Fox cubs

25 May 2017 | Posted in mammals
Fox cubs
fox cubs / Hugh Clarke

by Charlotte Owen

WildCall Officer

This year’s fox cubs are now starting to emerge from their dens to explore the world above ground. They were born in March and may have been moved by their mother between several different den sites to keep them safe and well fed. Urban vixens will often den under garden sheds and can squeeze through surprisingly small gaps, of less than 10cm, to reach a convenient sheltered spot. If there isn’t a ready-made home, vixens will dig out an extensive earth in well-drained soil, sometimes in a flowerbed, under tree roots or beneath a dense hedgerow. They don’t indulge in any creature comforts, and cubs are usually born onto bare earth without any bedding material. The average litter size is four or five cubs, which are born blind and deaf with a coat of short, black fur. They are completely reliant on their mother’s milk and warmth for the first two weeks of their lives, and she’ll rarely leave them unattended during this period. She, in turn, relies on the dog fox to hunt and bring food for her, and he is sometimes assisted by a number of non-breeding females, often daughters from previous years.

Fox cubs open their eyes and ears at two weeks and start crawling around the den, very wobbly at first but soon developing enough strength and coordination to frustrate their mother by wandering off in different directions. At four weeks, they start venturing outside the den but don’t go far. They are still a dark, chocolatey brown but are beginning to moult into their adult coat, and can look quite patchy.

By six weeks the transformation is complete and their short ears and snub noses have elongated into distinctively foxy faces. At this age, fox cubs are boisterous and bound about with their siblings, playing, chasing and wrestling just like typical puppies. Cubs living in close proximity to people often ‘steal’ things to play with including shoes, gardening gloves, laundry, golf balls and sponges. They soon grow out of this behaviour though, becoming increasingly self-sufficient throughout the summer months until they are almost indistinguishable from their parents by September.

Comments

  • 25 May 2017 15:05:42

    Lovely write up. You might enjoy my film “Foxed” that I created about two fox cubs growing up in my West Sussex Garden last summer…and my new clips on tiny fox tots emerging from the earth in my friend’s house…https://youtu.be/i4HHHVKmCDs
    Enjoy! And share the love for our little red friends! X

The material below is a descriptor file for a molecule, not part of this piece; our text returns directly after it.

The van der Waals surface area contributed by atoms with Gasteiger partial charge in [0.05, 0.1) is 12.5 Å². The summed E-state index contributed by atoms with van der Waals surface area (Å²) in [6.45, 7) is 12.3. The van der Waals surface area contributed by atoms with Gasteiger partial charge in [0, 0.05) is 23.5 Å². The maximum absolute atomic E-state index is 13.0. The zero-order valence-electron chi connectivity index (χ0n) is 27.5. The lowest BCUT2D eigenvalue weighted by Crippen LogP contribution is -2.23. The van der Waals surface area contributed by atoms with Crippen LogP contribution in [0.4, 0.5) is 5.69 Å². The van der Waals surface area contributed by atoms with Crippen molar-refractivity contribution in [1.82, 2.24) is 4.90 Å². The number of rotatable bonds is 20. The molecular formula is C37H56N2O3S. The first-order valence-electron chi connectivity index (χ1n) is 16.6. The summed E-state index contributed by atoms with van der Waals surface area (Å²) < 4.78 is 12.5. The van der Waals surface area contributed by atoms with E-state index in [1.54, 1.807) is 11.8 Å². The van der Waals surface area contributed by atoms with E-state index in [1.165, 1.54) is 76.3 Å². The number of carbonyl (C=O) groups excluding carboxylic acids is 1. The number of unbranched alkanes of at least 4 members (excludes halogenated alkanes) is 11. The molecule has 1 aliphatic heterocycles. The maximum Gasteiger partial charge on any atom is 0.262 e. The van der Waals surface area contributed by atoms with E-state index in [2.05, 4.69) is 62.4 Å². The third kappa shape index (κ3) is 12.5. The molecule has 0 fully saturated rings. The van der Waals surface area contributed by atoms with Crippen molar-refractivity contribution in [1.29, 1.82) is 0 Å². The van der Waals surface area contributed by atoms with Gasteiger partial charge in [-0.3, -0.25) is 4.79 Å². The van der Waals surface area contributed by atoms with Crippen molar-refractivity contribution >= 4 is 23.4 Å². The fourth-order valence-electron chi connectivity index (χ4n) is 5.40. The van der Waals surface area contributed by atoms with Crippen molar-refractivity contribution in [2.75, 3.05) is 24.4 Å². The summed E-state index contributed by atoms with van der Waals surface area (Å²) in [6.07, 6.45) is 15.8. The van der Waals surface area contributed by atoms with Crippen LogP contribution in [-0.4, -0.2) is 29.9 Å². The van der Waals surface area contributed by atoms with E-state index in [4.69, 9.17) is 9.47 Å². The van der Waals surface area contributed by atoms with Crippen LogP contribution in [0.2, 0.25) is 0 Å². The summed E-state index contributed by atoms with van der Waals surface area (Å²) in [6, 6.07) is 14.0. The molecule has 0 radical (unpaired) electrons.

• Phillip Ellis:

    26 May 2017 14:46:23

    You will not like me saying this but Foxes are becoming a nuisance with increasing numbers. They defecate and urinate around us and leave an awful smell. As far as I am concerned they are vermin and should be culled with no place in built up areas.
    They may come across as cuddly animals and that they are not!

  • Angy:

    26 May 2017 21:40:59

    Thank you for your efforts. I can hear them in the woods near me crashing about

  • Fiona Mosley:

    27 May 2017 16:32:21

    In my experience it is the mother who steals the shoes, gloves etc for the cubs to play with. We’ve caught her “red handed” twice!
    This year, we found half a dead fox cub in our garden. Does anyone know how this might have happened? I left my trail camera out near the corpse, and caught the vixen dragging the carcass away.

  • Fiona Mosley:

    27 May 2017 18:11:35

    In my experience it is the mother who steals the shoes, gloves etc for the cubs to play with. We’ve caught her “red handed” twice!
    This year, we found half a dead fox cub in our garden. Does anyone know how this might have happened? I left my trail camera out near the corpse, and caught the vixen dragging the carcass away.

  • Louise Squire:

    31 May 2017 00:33:29

    I put raw chicken wings out for the foxes, is this ok and what other food would be suitable to put out for them. ?

  • Beryl Ferrers-Guy:

    06 Jun 2017 15:27:12

    I’m afraid I cannot agree with the complainant that urban foxes are a nuisance – until the arrival of our vixen we had a serious rat problem. Within 2 weeks of her arrival the said problem completely disappeared. Also, a blind stray cat which was dumped into our area, was taken under this vixen’s wing to which end she brought the cat into my garden & let him eat half of the food I left for her. When I realised what was happening, I rescued the cat, took him to the vet & after a successful operation, he can now see & has been adopted by me. However, his vixen friend came daily to see him & they were often seen sleeping side by side in the afternoon sun. Sadly the vixen has moved away to another area, much to the cat’s chagrin – he spent a whole day & night searching for her but has now at last accepted her departure. I think perhaps, the nuisance in this case was the callous human who dumped the cat!

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